Roden 1/48 T-28C Trojan Build Review
By Fotios Rouch
|Date of Review||July 2013||Manufacturer||Roden|
|Kit Number||0451||Primary Media||Styrene|
|Pros||Nice detailing||Cons||Ejector pins|
|Skill Level||Intermediate||MSRP (USD)||$55.98|
For an inbox first-look and history please visit here:
The Trojan is of interest to me and I acquired all of the Roden variants available.
Well, time came to do the Navy version first so it could go in my display case next to all the other US Navy trainers.
The kit engine and cockpit are acceptable but I wanted something more detailed since the cowling is so open and the engine shows so prominently. Same goes for the large cockpit, especially when the canopy is open. The Quickboost offering was used for the engine and the Aires set for the cockpit. I also decided to give a try to the Eduard self-adhesive photo-etch panel surface details.
Work started with the resin engine which is very nice but not specific to the Trojan. Parts were borrowed from the plastic engine and parts were added for further detail such as the push rods and the ignition harnesses. The engine was painted with Alclad II paints. It was then set aside to be installed much later.
The cockpit was then started with test fitting of the parts first. Boy, when the instructions tell you to remove material they are not kidding.
The fuselage halves were taken down to almost nothing and even the resin had to be thinned as well.
Taking a break from grinding plastic and resin I moved on to building the instrument panels. That was more fun. I decided to enhance the instrument dial "pop" effect by applying bare metal foil on the resin portion of the panel, then lay the film on top and then put the photo-etch panel on top of that. This helped a lot. Alternatively you can paint the resin part a contrasting color, maybe even gloss white.
I decided to add an oxygen hose for the front cockpit. The rear cockpit has an oxygen hose molded in resin. I made it by winding soft lead wire around a harder wire. It is very easy to do and you just cut a portion out of it, paint it, stick a small piece of sprue at its one end to represent the connection point to the mask and then tuck away the other end. I hid mine between the seat the sidewall. The rest of the cockpit was assembled per the instructions. Painting was done by looking at various photos. There are photos on the internet of various Trojans spanning different time periods, including slightly modified Trojans with some modern avionics included. So be careful with what images you are using.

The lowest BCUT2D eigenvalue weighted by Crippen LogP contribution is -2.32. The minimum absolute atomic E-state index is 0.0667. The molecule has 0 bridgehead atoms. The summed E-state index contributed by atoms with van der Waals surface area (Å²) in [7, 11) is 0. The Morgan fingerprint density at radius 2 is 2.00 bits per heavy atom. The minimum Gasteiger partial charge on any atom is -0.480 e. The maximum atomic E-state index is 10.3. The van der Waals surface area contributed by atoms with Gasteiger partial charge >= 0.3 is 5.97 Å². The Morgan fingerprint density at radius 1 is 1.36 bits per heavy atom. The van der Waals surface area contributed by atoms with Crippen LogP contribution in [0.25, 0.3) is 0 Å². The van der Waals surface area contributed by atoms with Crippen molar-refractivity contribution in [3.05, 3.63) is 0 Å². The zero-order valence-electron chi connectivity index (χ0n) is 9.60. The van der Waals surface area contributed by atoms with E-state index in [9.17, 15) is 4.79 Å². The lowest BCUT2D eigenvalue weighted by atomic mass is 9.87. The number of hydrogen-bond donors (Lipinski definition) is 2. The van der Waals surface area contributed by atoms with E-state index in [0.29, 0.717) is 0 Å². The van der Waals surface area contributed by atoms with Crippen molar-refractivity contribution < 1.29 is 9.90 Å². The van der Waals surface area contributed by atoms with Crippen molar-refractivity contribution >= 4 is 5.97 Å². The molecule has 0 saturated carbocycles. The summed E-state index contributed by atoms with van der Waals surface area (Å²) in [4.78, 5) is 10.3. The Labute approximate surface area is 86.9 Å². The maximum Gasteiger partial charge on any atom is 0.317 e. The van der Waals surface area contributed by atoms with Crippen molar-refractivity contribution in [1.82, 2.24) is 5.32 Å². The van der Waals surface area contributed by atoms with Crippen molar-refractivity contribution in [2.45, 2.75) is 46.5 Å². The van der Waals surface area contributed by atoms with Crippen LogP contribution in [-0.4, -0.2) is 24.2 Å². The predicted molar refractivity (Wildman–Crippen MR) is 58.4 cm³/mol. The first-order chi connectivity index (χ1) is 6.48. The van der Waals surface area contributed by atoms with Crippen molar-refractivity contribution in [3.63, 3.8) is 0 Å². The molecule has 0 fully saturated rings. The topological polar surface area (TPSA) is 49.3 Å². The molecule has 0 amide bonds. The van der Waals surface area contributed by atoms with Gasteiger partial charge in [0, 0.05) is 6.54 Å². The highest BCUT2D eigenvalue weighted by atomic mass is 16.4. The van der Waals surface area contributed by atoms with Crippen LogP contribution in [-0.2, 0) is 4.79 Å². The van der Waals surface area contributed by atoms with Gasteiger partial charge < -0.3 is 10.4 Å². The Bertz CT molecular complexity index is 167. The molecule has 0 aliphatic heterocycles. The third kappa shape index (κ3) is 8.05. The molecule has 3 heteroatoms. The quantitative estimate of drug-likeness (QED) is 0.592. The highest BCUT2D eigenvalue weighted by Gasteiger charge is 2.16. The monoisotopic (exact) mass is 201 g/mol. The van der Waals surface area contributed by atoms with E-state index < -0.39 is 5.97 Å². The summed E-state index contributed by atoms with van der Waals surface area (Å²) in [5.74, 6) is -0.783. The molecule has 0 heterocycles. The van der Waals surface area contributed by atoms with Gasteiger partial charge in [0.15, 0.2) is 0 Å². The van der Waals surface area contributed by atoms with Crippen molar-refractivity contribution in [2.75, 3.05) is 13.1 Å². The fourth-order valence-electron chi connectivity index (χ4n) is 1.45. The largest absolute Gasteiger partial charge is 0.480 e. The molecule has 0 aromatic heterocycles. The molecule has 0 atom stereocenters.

I turned my attention to the exhausts next. I could have bought the resin set but I decided to do something on my own. I removed the plastic stubs and replaced them with copper tube that hollowed out a bit for better scale effect.
Closing the fuselage with the resin cockpit inside was real work.
Eventually it all went together and the fuselage sides matched up pretty well with panel lines matching pretty good. The next job was to add sufficient lead weight up front to get the Trojan to sit on all three wheels. I stuffed lead everywhere including a bit extra for margin.
Those lead weights with self-adhesive backing that you get with your house fans for balancing are great for stuffing in narrow areas between a cockpit and a fuselage wall for example!
The wings went on with some difficulty. The problem was to get the correct dihedral and also have a minimal seam between wing and fuselage. A small seam is present on the real aircraft between fuselage and wing so make sure you rescribe the line.
Next job was to eliminate the rather large sink marks on the wings right above where the flap nests are. I next worked on the flaps to see how well they fit into their slots. This is when I noticed how rough they are. If Roden meant to depict them as made out of wood, then they did fine with an excellent representation of wood-grain! This will require lots of sanding and Surfacer.
After priming the whole model I decided to apply the Eduard self-adhesive panels.
They go down OK when the receiving surfaces are flat but they lift up when they are placed on curved surfaces. They then need to be helped with CA glue. I am not thrilled with the look of the panels. They make the plane look like a tank! They stick out way too much. Even after priming the Trojan it still looks like an armadillo...
Next step was to fix all the ejector pin marks on the inside of many small parts such as landing gear doors, cowling flaps, etc.
A great surprise came to me when Royal Resin aftermarket wheel guru Doug Smith contacted me offering samples of his brand new Trojan wheels for review and inclusion with the model. These wheels are extremely well molded. They are not a correction set per se. The kit wheels are pretty accurate. What the Resin Wheels offer can be seen in the images I have included. They solve the biggest problem with injected wheels that come in two parts. That is having to get rid of the sprue marks and having to recreate the lost tread patterns. That alone makes them totally worth it. The restrained weighted effect is an added bonus. Well done!
Painting the Trojan came next. I used Mr White Surfacer just in case to check for blemishes, then Reefer White and then I masked and sprayed red and the black.
What is left now is to finish off the model and get it ready for the final photo-shoot and putting it in the display case next to the other Navy Trainers.
Here is the finished aircraft. Hope you like it!
I want to thank Squadron (MMD) for this review sample to build.